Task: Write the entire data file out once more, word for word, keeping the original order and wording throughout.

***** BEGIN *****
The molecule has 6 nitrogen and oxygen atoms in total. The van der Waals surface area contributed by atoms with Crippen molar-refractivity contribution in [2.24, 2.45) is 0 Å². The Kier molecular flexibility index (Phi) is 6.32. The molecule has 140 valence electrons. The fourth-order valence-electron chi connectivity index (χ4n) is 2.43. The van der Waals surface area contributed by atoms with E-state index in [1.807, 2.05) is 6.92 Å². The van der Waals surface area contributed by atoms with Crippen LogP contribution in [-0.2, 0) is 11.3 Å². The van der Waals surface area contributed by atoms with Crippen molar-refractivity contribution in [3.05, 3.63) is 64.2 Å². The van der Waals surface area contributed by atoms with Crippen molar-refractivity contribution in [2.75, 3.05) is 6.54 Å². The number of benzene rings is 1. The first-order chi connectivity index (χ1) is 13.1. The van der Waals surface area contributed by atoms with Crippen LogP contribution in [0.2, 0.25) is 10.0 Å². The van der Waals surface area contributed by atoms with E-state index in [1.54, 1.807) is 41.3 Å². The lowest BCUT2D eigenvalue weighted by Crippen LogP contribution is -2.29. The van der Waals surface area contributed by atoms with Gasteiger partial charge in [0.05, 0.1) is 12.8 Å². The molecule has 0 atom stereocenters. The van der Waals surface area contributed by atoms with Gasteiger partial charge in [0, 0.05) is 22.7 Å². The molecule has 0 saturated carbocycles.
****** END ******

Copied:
The molecule has 6 nitrogen and oxygen atoms in total. The van der Waals surface area contributed by atoms with Crippen molar-refractivity contribution in [2.24, 2.45) is 0 Å². The Kier molecular flexibility index (Phi) is 6.32. The molecule has 140 valence electrons. The fourth-order valence-electron chi connectivity index (χ4n) is 2.43. The van der Waals surface area contributed by atoms with E-state index in [1.807, 2.05) is 6.92 Å². The van der Waals surface area contributed by atoms with Crippen LogP contribution in [-0.2, 0) is 11.3 Å². The van der Waals surface area contributed by atoms with Crippen molar-refractivity contribution in [3.05, 3.63) is 64.2 Å². The van der Waals surface area contributed by atoms with Crippen molar-refractivity contribution in [2.75, 3.05) is 6.54 Å². The number of benzene rings is 1. The first-order chi connectivity index (χ1) is 13.1. The van der Waals surface area contributed by atoms with Crippen LogP contribution in [0.2, 0.25) is 10.0 Å². The van der Waals surface area contributed by atoms with E-state index in [1.54, 1.807) is 41.3 Å². The lowest BCUT2D eigenvalue weighted by Crippen LogP contribution is -2.29. The van der Waals surface area contributed by atoms with Gasteiger partial charge in [0.05, 0.1) is 12.8 Å². The molecule has 0 atom stereocenters. The van der Waals surface area contributed by atoms with Gasteiger partial charge in [0, 0.05) is 22.7 Å². The molecule has 0 saturated carbocycles.